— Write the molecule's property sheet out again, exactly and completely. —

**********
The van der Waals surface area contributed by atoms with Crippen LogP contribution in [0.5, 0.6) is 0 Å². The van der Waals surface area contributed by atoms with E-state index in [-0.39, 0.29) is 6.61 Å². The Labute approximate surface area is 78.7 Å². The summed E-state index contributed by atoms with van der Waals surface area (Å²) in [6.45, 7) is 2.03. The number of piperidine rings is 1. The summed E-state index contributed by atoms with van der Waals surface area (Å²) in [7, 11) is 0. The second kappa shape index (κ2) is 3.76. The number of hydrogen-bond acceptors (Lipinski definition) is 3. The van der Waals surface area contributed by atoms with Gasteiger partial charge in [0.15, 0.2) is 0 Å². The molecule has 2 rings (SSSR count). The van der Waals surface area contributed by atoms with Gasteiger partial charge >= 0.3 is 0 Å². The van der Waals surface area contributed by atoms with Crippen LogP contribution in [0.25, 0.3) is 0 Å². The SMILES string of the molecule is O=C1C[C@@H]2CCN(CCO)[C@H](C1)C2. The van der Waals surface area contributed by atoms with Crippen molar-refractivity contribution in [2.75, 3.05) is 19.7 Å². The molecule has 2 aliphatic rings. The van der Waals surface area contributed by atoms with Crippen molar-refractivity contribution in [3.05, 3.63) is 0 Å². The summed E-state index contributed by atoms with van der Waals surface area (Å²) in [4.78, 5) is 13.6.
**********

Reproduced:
The van der Waals surface area contributed by atoms with Crippen LogP contribution in [0.5, 0.6) is 0 Å². The van der Waals surface area contributed by atoms with E-state index in [-0.39, 0.29) is 6.61 Å². The Labute approximate surface area is 78.7 Å². The summed E-state index contributed by atoms with van der Waals surface area (Å²) in [6.45, 7) is 2.03. The number of piperidine rings is 1. The summed E-state index contributed by atoms with van der Waals surface area (Å²) in [7, 11) is 0. The second kappa shape index (κ2) is 3.76. The number of hydrogen-bond acceptors (Lipinski definition) is 3. The van der Waals surface area contributed by atoms with Gasteiger partial charge in [0.15, 0.2) is 0 Å². The molecule has 2 rings (SSSR count). The van der Waals surface area contributed by atoms with Gasteiger partial charge >= 0.3 is 0 Å². The van der Waals surface area contributed by atoms with Crippen LogP contribution in [0.25, 0.3) is 0 Å². The SMILES string of the molecule is O=C1C[C@@H]2CCN(CCO)[C@H](C1)C2. The van der Waals surface area contributed by atoms with Crippen molar-refractivity contribution in [2.75, 3.05) is 19.7 Å². The molecule has 2 aliphatic rings. The van der Waals surface area contributed by atoms with Crippen molar-refractivity contribution in [3.05, 3.63) is 0 Å². The summed E-state index contributed by atoms with van der Waals surface area (Å²) in [4.78, 5) is 13.6.